He simply introduces a new fact into the cultural equation. He informs the Emperor that the practice is making the Chinese look ridiculous in the eyes of the world.

Kang does not tell the Emperor what to do. He leaves it to the Emperor and the Chinese people to choose to end the practice, of their own free will.

He does not recommend force, but employs moral suasion.

If you want to change bad habits, think about how you look to other people when you are doing them. If the therapy culture tells you to ignore what other people think of you, that culture will never be able to help you to overcome your bad habits, except by teaching you how to force yourself to stop them. 

The second aspect of the reform campaign involved replacing foot-binding with new social institutions that valued women with unbound feet.

In Appiah’s words: "A second essential reason for the campaign’s success was that it created institutions; it didn’t content itself with rhetoric. In particular, it created organizations whose members publicly pledged two things: not to bind their daughters’ feet and not to allow their sons to marry women whose feet were bound. The genius of this strategy was that it created both unbound women and men who would marry them. To reform tradition, you had to change the shared commitments of a community."

No one would have any difficulties with the idea of banning aberrant cultural practices through force of arms. Yet, as Appiah notes in the case of efforts to ban female genital mutilation in Kenya, if you ban something through force, as soon as the threat of force is lifted, the practice will come back.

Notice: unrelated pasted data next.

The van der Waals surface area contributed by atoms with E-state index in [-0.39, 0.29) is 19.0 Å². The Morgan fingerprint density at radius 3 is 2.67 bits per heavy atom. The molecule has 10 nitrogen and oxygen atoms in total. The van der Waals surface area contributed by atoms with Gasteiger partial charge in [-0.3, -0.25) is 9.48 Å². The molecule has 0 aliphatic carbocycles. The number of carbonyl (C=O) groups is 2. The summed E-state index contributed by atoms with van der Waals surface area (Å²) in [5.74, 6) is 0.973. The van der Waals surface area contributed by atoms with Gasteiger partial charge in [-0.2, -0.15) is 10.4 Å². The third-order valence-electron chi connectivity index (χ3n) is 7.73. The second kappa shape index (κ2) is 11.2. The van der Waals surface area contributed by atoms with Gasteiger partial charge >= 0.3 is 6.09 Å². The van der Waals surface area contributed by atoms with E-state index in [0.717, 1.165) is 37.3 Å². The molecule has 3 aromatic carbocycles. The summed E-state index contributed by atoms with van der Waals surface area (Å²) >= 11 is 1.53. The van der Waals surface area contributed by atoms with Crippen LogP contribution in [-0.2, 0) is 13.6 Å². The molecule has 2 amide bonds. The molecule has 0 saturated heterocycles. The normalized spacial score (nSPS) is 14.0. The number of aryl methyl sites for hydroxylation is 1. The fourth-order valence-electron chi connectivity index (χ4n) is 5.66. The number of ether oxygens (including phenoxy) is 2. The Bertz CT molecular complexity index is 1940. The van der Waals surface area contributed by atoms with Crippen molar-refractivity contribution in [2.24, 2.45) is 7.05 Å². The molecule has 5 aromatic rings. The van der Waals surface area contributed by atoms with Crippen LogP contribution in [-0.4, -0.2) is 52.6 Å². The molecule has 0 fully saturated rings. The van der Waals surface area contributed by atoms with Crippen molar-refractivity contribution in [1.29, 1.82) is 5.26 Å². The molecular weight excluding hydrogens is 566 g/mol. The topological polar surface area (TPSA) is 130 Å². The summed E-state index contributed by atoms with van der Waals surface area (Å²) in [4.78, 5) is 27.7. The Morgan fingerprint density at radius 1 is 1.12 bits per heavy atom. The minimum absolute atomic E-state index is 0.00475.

Using shame involves allowing people to change their own minds based on new evidence, the evidence of how the practice looks to the world. Strangely,  it shows respect… in relation to practices that do not deserve respect. And it allows them a measure of freedom.

This assumes that even when people are visiting unspeakable brutalities on their wives, their neighbors, or their friends, they are still moral beings, albeit overtaken by a pathological habit that has come to be a societal norm.

The alternative point of view, one that you will probably recognize, says that when people bind feet or keep slaves or enter into other forms of depravity they are revealing the truth about their natures. And if this is their truth, then their moral sense cannot be trusted to end it. They must be condemned, punished, and suppressed… or at least, strictly regulated.

Are we moral beings whose moral sense can be counted on to correct our depraved practices or are we immoral beings who will only stop being depraved when an outside force compels us to?

That is the question.

Appiah has offered a strong argument in favor of shame and its culture, and against guilt and its culture. I concur.

3 comments:

David said...

How does your concept of shame/guilt compare & contrast with that of Ruth Benedict? IIRC, she used "shame" to refer to behavior motivated by fear of external disapproval, and "guilt" to refer to behavior motivated by an inward moral gyrocompass.

Stuart Schneiderman said...

As I see it, guilt comes from transgressions, from breaking rules, and committing crimes. As an emotion it is simply an anticipation of punishment.

People who commit crimes pay for their crimes, either by doing penance or by doing time. When they have finished paying their debt they are pretty much free to sin again or commit another crime.

Shame is about not doing what you are supposed to do, failing to fulfill social obligations, whether they concern breaches or honor or breaches of decorum.

Where guilt anticipates another punishment, shame is the punishment. It involves feelings of having lost status or having lost one's place in society... thus of having failed to fulfill the duties that inhere in membership.

I hope that clarifies things a little.

Proud Hindu said...

Shame based cultures can be oppressive.